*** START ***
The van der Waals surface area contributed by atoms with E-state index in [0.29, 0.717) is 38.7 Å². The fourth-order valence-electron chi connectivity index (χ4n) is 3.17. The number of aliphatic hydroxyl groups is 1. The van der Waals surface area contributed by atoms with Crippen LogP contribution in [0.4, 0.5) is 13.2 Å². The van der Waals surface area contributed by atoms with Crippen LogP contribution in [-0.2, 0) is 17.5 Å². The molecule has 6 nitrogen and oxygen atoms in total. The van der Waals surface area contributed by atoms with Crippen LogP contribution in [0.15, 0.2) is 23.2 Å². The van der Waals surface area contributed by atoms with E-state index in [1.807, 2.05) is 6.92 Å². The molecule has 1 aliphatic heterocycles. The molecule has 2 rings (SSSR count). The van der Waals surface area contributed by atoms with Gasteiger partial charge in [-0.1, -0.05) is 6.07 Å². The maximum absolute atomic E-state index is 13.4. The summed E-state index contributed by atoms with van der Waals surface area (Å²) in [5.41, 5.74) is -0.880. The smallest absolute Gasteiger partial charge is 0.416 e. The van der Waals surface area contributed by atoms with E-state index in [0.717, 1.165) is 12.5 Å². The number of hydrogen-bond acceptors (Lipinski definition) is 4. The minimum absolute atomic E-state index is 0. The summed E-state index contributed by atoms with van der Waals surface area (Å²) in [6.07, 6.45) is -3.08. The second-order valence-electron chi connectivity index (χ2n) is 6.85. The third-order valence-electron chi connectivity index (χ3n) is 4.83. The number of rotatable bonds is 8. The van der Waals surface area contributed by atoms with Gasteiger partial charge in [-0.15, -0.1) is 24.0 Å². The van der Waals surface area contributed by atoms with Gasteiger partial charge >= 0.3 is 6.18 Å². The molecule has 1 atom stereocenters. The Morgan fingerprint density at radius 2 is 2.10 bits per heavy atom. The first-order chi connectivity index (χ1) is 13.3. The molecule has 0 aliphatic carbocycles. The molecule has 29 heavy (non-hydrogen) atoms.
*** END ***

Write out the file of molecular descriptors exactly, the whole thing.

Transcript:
The van der Waals surface area contributed by atoms with E-state index in [0.29, 0.717) is 38.7 Å². The fourth-order valence-electron chi connectivity index (χ4n) is 3.17. The number of aliphatic hydroxyl groups is 1. The van der Waals surface area contributed by atoms with Crippen LogP contribution in [0.4, 0.5) is 13.2 Å². The van der Waals surface area contributed by atoms with Crippen LogP contribution in [-0.2, 0) is 17.5 Å². The molecule has 6 nitrogen and oxygen atoms in total. The van der Waals surface area contributed by atoms with Crippen LogP contribution in [0.15, 0.2) is 23.2 Å². The van der Waals surface area contributed by atoms with E-state index in [1.807, 2.05) is 6.92 Å². The molecule has 1 aliphatic heterocycles. The molecule has 2 rings (SSSR count). The van der Waals surface area contributed by atoms with Gasteiger partial charge in [-0.1, -0.05) is 6.07 Å². The maximum absolute atomic E-state index is 13.4. The summed E-state index contributed by atoms with van der Waals surface area (Å²) in [5.41, 5.74) is -0.880. The smallest absolute Gasteiger partial charge is 0.416 e. The van der Waals surface area contributed by atoms with E-state index in [0.717, 1.165) is 12.5 Å². The number of hydrogen-bond acceptors (Lipinski definition) is 4. The minimum absolute atomic E-state index is 0. The summed E-state index contributed by atoms with van der Waals surface area (Å²) in [6.07, 6.45) is -3.08. The second-order valence-electron chi connectivity index (χ2n) is 6.85. The third-order valence-electron chi connectivity index (χ3n) is 4.83. The number of rotatable bonds is 8. The van der Waals surface area contributed by atoms with Gasteiger partial charge in [-0.15, -0.1) is 24.0 Å². The van der Waals surface area contributed by atoms with Gasteiger partial charge >= 0.3 is 6.18 Å². The molecule has 1 atom stereocenters. The Morgan fingerprint density at radius 2 is 2.10 bits per heavy atom. The first-order chi connectivity index (χ1) is 13.3. The molecule has 0 aliphatic carbocycles. The molecule has 29 heavy (non-hydrogen) atoms.